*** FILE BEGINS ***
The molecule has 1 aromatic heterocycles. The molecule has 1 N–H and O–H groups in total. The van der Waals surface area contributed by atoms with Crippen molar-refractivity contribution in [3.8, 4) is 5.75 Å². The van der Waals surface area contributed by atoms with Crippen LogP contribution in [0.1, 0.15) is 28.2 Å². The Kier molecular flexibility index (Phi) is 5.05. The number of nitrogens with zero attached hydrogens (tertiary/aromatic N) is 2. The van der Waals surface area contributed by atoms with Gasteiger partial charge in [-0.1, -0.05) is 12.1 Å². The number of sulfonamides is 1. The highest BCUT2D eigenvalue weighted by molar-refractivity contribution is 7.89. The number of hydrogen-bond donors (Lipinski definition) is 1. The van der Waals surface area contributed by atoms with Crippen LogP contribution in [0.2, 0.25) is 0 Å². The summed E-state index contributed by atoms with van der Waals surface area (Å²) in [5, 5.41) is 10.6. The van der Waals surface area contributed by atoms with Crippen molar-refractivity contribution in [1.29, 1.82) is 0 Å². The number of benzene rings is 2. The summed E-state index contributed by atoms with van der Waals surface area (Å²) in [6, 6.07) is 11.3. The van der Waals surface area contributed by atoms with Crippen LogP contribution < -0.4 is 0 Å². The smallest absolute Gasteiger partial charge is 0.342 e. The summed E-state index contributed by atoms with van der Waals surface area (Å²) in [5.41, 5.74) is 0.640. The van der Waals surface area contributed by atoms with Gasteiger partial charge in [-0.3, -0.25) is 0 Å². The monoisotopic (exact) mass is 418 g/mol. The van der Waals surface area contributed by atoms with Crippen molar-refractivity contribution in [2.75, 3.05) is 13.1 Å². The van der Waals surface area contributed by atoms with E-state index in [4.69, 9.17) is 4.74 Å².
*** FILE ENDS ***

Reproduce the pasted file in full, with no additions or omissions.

The molecule has 1 aromatic heterocycles. The molecule has 1 N–H and O–H groups in total. The van der Waals surface area contributed by atoms with Crippen molar-refractivity contribution in [3.8, 4) is 5.75 Å². The van der Waals surface area contributed by atoms with Crippen LogP contribution in [0.1, 0.15) is 28.2 Å². The Kier molecular flexibility index (Phi) is 5.05. The number of nitrogens with zero attached hydrogens (tertiary/aromatic N) is 2. The van der Waals surface area contributed by atoms with Gasteiger partial charge in [-0.1, -0.05) is 12.1 Å². The number of sulfonamides is 1. The highest BCUT2D eigenvalue weighted by molar-refractivity contribution is 7.89. The number of hydrogen-bond donors (Lipinski definition) is 1. The van der Waals surface area contributed by atoms with Crippen LogP contribution in [0.2, 0.25) is 0 Å². The summed E-state index contributed by atoms with van der Waals surface area (Å²) in [5, 5.41) is 10.6. The van der Waals surface area contributed by atoms with Crippen molar-refractivity contribution in [1.29, 1.82) is 0 Å². The number of benzene rings is 2. The summed E-state index contributed by atoms with van der Waals surface area (Å²) in [6, 6.07) is 11.3. The van der Waals surface area contributed by atoms with Crippen LogP contribution < -0.4 is 0 Å². The smallest absolute Gasteiger partial charge is 0.342 e. The summed E-state index contributed by atoms with van der Waals surface area (Å²) in [5.41, 5.74) is 0.640. The van der Waals surface area contributed by atoms with Gasteiger partial charge in [-0.3, -0.25) is 0 Å². The monoisotopic (exact) mass is 418 g/mol. The van der Waals surface area contributed by atoms with Crippen molar-refractivity contribution in [2.75, 3.05) is 13.1 Å². The van der Waals surface area contributed by atoms with E-state index in [4.69, 9.17) is 4.74 Å².